Norman Geras yesterday pointed to a Dawkins quote and said some things which I agree (in which neither of us agree with Mr Dawkins) yet I would go further. He begins (the quote is from Mr Dawkins):

‘that imposing parental beliefs on children is a form of child abuse’ surely merits some clarifying explanation before we assent to it. It is, of course, easy as well as necessary to draw a distinction between putting a belief to children in a way that makes it plain to them that there are alternatives to, questions about, disagreements over it, and insisting on the belief as the sole unchallengeable truth. There’s a difference between trying to educate children in a spirit that encourages interest in the world and finding out about it, on the one hand, and indoctrination, on the other.

I don’t think this is really a reasonable point of view. The decision of whether there are “alternatives” depends in part on how strongly we feel the matter at hand is true and by contrast how strongly we believe the contrary is false. Take ethics. There are a variety of starting points for ethics, one of which is solipsism. We do not necessarily want to teach our children that solipsism is a reasonable basis for normative ethics even if some philosophers have suggested or explored that possibility (or even if some long lost civilization based its particular practices on that).

Mr Geras continues:

Again, must we not discriminate better from worse as between maintaining some standards of personal cleanliness and not doing so, or between behaving with consideration and kindness and being rude and dishonest? More generally, educating children involves, willy-nilly, the imparting of moral beliefs. This cannot be done without the presentation of some things as good and others as less good or downright bad. Even done in a non-doctrinaire way, it must involve a degree of active direction. It’s misleading, therefore, to pretend that only dogmatists and fanatics narrow the minds of their children to the available sum of human beliefs.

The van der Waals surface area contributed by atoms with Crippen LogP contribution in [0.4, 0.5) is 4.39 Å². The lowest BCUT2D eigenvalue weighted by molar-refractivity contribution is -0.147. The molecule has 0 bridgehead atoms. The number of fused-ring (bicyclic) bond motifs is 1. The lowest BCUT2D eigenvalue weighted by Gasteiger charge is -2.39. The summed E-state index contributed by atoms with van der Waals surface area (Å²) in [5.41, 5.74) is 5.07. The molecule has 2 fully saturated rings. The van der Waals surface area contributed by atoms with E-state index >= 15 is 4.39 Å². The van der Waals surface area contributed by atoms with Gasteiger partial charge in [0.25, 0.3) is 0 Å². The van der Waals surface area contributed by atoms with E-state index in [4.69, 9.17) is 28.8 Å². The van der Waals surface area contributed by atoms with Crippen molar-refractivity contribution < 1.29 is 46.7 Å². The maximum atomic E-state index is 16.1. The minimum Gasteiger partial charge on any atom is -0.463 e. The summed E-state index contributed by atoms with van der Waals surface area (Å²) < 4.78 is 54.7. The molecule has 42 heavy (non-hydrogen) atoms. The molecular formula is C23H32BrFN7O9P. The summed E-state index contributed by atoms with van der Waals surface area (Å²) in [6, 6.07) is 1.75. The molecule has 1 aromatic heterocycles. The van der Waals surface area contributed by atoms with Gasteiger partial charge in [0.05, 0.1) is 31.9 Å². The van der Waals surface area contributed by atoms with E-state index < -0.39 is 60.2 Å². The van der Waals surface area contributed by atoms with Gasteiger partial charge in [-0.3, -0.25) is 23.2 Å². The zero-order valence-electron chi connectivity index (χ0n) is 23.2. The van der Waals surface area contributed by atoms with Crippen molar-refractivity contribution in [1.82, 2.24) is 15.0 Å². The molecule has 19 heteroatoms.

So the question I pose is as follows, examine this exchange attributed to St. John Chrysostom (wiki on St. John here):

“You cannot banish me, for this world is my Father’s house.”
“But I will kill you,” said the empress.
“No, you cannot, for my life is hid with Christ in God,” said John.
“I will take away your treasures.”
“No, you cannot, for my treasure is in heaven and my heart is there.”
“But I will drive you away from your friends and you will have no one left.”
“No, you cannot, for I have a Friend in heaven from whom you cannot separate me.
I defy you, for there is nothing you can do to harm me.”

Imagine a person with that sort of view of his faith (if that does not strike a chord or set an example to which you would aspire) and the way in which he sees the world. For more, I’d also recommend his very famous Paschal (Easter) homily as well, which might rightly be put in similar pride of place for the Church as the US places the Gettysburg address. Any educational process includes an implicit or explicit evaluation of the value of the “alternatives” suggested. How would this parent instruct his children? In yesterday’s discussion JA offered:

That being said, I think the idea that there’s something wrong with indoctrinating a child with one religion is an important one. Now it’s one thing if you are the liberal sort who says this is our tradition and this is what we do and this is what it means to us… but it’s quite another if you are more dogmatic and say this is what’s true, period.

I don’t find any way that a person, who is like St. John can do anything other but state that his faith is “what’s true, period.” It is my contention that those who assent to the notion as expressed in the quote above have a tepid faith specifically not a faith such as expressed by St. John above.

Filed under: ChristianityMark O.Religion

Like this post? Subscribe to my RSS feed and get loads more!